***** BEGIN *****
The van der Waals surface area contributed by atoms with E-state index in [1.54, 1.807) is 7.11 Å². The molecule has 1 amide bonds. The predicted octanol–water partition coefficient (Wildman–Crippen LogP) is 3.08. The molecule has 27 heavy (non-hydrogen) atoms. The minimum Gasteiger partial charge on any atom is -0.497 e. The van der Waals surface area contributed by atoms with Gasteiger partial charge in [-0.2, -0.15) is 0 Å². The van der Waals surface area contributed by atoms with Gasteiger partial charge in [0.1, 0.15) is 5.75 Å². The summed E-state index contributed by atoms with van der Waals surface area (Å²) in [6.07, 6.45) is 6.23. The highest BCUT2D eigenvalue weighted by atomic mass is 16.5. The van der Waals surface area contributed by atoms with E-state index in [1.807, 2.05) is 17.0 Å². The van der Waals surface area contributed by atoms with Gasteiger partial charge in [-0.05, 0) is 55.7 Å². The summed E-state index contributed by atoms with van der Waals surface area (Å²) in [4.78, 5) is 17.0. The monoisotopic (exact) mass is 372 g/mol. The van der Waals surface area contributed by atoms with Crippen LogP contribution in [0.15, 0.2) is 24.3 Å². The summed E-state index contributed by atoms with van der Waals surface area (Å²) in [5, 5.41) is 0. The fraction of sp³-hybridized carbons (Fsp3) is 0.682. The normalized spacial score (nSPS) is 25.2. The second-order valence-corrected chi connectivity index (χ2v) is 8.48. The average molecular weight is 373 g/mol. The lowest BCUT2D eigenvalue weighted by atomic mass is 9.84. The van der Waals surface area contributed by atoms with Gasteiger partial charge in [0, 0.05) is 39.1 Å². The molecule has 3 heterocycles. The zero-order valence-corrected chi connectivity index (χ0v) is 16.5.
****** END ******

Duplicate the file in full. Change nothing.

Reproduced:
The van der Waals surface area contributed by atoms with E-state index in [1.54, 1.807) is 7.11 Å². The molecule has 1 amide bonds. The predicted octanol–water partition coefficient (Wildman–Crippen LogP) is 3.08. The molecule has 27 heavy (non-hydrogen) atoms. The minimum Gasteiger partial charge on any atom is -0.497 e. The van der Waals surface area contributed by atoms with Gasteiger partial charge in [-0.2, -0.15) is 0 Å². The van der Waals surface area contributed by atoms with Gasteiger partial charge in [0.1, 0.15) is 5.75 Å². The summed E-state index contributed by atoms with van der Waals surface area (Å²) in [6.07, 6.45) is 6.23. The highest BCUT2D eigenvalue weighted by atomic mass is 16.5. The van der Waals surface area contributed by atoms with E-state index in [1.807, 2.05) is 17.0 Å². The van der Waals surface area contributed by atoms with Gasteiger partial charge in [-0.05, 0) is 55.7 Å². The summed E-state index contributed by atoms with van der Waals surface area (Å²) in [4.78, 5) is 17.0. The monoisotopic (exact) mass is 372 g/mol. The van der Waals surface area contributed by atoms with Crippen LogP contribution in [0.15, 0.2) is 24.3 Å². The summed E-state index contributed by atoms with van der Waals surface area (Å²) in [5, 5.41) is 0. The fraction of sp³-hybridized carbons (Fsp3) is 0.682. The normalized spacial score (nSPS) is 25.2. The second-order valence-corrected chi connectivity index (χ2v) is 8.48. The average molecular weight is 373 g/mol. The lowest BCUT2D eigenvalue weighted by atomic mass is 9.84. The van der Waals surface area contributed by atoms with Gasteiger partial charge in [0, 0.05) is 39.1 Å². The molecule has 3 heterocycles. The zero-order valence-corrected chi connectivity index (χ0v) is 16.5.